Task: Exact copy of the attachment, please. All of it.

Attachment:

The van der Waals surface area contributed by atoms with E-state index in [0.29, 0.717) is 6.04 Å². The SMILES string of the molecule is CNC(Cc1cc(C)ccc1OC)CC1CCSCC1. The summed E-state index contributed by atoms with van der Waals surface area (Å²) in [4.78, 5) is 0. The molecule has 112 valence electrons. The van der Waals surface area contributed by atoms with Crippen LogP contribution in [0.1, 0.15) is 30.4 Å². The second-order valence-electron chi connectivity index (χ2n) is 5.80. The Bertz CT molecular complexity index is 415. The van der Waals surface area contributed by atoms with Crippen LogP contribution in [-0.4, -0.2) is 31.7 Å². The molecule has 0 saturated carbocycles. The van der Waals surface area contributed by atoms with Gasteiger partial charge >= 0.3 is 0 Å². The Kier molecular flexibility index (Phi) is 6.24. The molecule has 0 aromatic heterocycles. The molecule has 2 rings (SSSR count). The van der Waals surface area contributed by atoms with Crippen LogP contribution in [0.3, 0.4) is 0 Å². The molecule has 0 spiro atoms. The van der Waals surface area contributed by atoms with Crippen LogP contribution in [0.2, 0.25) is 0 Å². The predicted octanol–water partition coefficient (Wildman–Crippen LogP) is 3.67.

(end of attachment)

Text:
The van der Waals surface area contributed by atoms with E-state index in [0.29, 0.717) is 6.04 Å². The SMILES string of the molecule is CNC(Cc1cc(C)ccc1OC)CC1CCSCC1. The summed E-state index contributed by atoms with van der Waals surface area (Å²) in [4.78, 5) is 0. The molecule has 112 valence electrons. The van der Waals surface area contributed by atoms with Crippen LogP contribution in [0.1, 0.15) is 30.4 Å². The second-order valence-electron chi connectivity index (χ2n) is 5.80. The Bertz CT molecular complexity index is 415. The van der Waals surface area contributed by atoms with Crippen LogP contribution in [-0.4, -0.2) is 31.7 Å². The molecule has 0 saturated carbocycles. The van der Waals surface area contributed by atoms with Gasteiger partial charge >= 0.3 is 0 Å². The Kier molecular flexibility index (Phi) is 6.24. The molecule has 0 aromatic heterocycles. The molecule has 2 rings (SSSR count). The van der Waals surface area contributed by atoms with Crippen LogP contribution in [0.3, 0.4) is 0 Å². The molecule has 0 spiro atoms. The van der Waals surface area contributed by atoms with Crippen LogP contribution in [0.2, 0.25) is 0 Å². The predicted octanol–water partition coefficient (Wildman–Crippen LogP) is 3.67.